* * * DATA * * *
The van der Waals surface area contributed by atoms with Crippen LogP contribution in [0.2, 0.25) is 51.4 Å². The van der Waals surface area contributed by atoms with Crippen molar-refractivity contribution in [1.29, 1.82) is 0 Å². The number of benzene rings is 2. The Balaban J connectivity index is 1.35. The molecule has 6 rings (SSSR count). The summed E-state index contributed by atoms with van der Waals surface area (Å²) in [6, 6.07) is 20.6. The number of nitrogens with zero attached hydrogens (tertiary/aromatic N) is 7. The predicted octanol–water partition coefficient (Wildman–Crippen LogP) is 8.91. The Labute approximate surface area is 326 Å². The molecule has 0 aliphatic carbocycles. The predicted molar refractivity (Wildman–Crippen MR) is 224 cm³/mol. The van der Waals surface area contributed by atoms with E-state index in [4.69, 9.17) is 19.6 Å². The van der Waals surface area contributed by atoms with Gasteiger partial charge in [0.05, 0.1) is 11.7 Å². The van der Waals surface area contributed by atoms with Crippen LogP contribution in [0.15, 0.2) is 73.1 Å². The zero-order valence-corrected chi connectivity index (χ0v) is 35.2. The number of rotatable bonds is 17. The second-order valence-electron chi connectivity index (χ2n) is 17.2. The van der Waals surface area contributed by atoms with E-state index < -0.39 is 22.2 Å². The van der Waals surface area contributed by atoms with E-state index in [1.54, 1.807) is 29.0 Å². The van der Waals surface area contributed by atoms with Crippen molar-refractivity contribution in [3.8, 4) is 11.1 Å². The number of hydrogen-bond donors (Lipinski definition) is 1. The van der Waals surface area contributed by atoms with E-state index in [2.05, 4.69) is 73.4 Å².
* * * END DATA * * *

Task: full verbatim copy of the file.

The van der Waals surface area contributed by atoms with Crippen LogP contribution in [0.2, 0.25) is 51.4 Å². The van der Waals surface area contributed by atoms with Crippen molar-refractivity contribution in [1.29, 1.82) is 0 Å². The number of benzene rings is 2. The Balaban J connectivity index is 1.35. The molecule has 6 rings (SSSR count). The summed E-state index contributed by atoms with van der Waals surface area (Å²) in [6, 6.07) is 20.6. The number of nitrogens with zero attached hydrogens (tertiary/aromatic N) is 7. The predicted octanol–water partition coefficient (Wildman–Crippen LogP) is 8.91. The Labute approximate surface area is 326 Å². The molecule has 0 aliphatic carbocycles. The predicted molar refractivity (Wildman–Crippen MR) is 224 cm³/mol. The van der Waals surface area contributed by atoms with E-state index in [4.69, 9.17) is 19.6 Å². The van der Waals surface area contributed by atoms with Gasteiger partial charge in [0.05, 0.1) is 11.7 Å². The van der Waals surface area contributed by atoms with Crippen LogP contribution in [0.15, 0.2) is 73.1 Å². The zero-order valence-corrected chi connectivity index (χ0v) is 35.2. The number of rotatable bonds is 17. The second-order valence-electron chi connectivity index (χ2n) is 17.2. The van der Waals surface area contributed by atoms with E-state index < -0.39 is 22.2 Å². The van der Waals surface area contributed by atoms with E-state index in [1.54, 1.807) is 29.0 Å². The van der Waals surface area contributed by atoms with Crippen molar-refractivity contribution in [3.8, 4) is 11.1 Å². The number of hydrogen-bond donors (Lipinski definition) is 1. The van der Waals surface area contributed by atoms with E-state index in [2.05, 4.69) is 73.4 Å².